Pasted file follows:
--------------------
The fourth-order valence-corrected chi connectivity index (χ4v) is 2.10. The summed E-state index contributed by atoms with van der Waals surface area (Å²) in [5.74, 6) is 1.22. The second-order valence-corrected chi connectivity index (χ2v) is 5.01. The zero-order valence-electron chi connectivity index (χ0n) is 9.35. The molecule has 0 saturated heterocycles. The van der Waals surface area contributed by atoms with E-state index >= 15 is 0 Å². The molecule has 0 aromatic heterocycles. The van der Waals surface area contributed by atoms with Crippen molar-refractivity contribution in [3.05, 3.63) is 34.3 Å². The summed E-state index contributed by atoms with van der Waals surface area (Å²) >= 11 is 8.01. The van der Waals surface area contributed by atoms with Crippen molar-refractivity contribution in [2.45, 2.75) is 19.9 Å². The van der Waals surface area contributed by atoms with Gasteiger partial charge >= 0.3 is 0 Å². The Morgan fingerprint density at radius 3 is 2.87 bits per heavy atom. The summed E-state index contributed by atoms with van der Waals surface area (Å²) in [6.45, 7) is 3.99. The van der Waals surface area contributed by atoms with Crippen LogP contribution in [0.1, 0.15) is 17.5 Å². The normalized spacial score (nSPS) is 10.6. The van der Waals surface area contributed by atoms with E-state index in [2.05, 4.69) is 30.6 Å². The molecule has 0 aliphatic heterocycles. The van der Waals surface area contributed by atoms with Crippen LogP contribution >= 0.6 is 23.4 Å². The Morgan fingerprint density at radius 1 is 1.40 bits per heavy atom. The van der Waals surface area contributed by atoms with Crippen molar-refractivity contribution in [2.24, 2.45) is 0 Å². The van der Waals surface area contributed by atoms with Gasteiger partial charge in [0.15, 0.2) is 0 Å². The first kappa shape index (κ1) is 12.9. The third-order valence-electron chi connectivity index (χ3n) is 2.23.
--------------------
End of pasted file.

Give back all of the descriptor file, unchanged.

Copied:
The fourth-order valence-corrected chi connectivity index (χ4v) is 2.10. The summed E-state index contributed by atoms with van der Waals surface area (Å²) in [5.74, 6) is 1.22. The second-order valence-corrected chi connectivity index (χ2v) is 5.01. The zero-order valence-electron chi connectivity index (χ0n) is 9.35. The molecule has 0 saturated heterocycles. The van der Waals surface area contributed by atoms with E-state index >= 15 is 0 Å². The molecule has 0 aromatic heterocycles. The van der Waals surface area contributed by atoms with Crippen molar-refractivity contribution in [3.05, 3.63) is 34.3 Å². The summed E-state index contributed by atoms with van der Waals surface area (Å²) >= 11 is 8.01. The van der Waals surface area contributed by atoms with Crippen molar-refractivity contribution in [2.45, 2.75) is 19.9 Å². The van der Waals surface area contributed by atoms with Gasteiger partial charge >= 0.3 is 0 Å². The Morgan fingerprint density at radius 3 is 2.87 bits per heavy atom. The summed E-state index contributed by atoms with van der Waals surface area (Å²) in [6.45, 7) is 3.99. The van der Waals surface area contributed by atoms with Crippen LogP contribution in [0.1, 0.15) is 17.5 Å². The normalized spacial score (nSPS) is 10.6. The van der Waals surface area contributed by atoms with E-state index in [2.05, 4.69) is 30.6 Å². The molecule has 0 aliphatic heterocycles. The van der Waals surface area contributed by atoms with Crippen LogP contribution >= 0.6 is 23.4 Å². The Morgan fingerprint density at radius 1 is 1.40 bits per heavy atom. The van der Waals surface area contributed by atoms with Crippen molar-refractivity contribution in [2.24, 2.45) is 0 Å². The van der Waals surface area contributed by atoms with Gasteiger partial charge in [0.15, 0.2) is 0 Å². The first kappa shape index (κ1) is 12.9. The third-order valence-electron chi connectivity index (χ3n) is 2.23.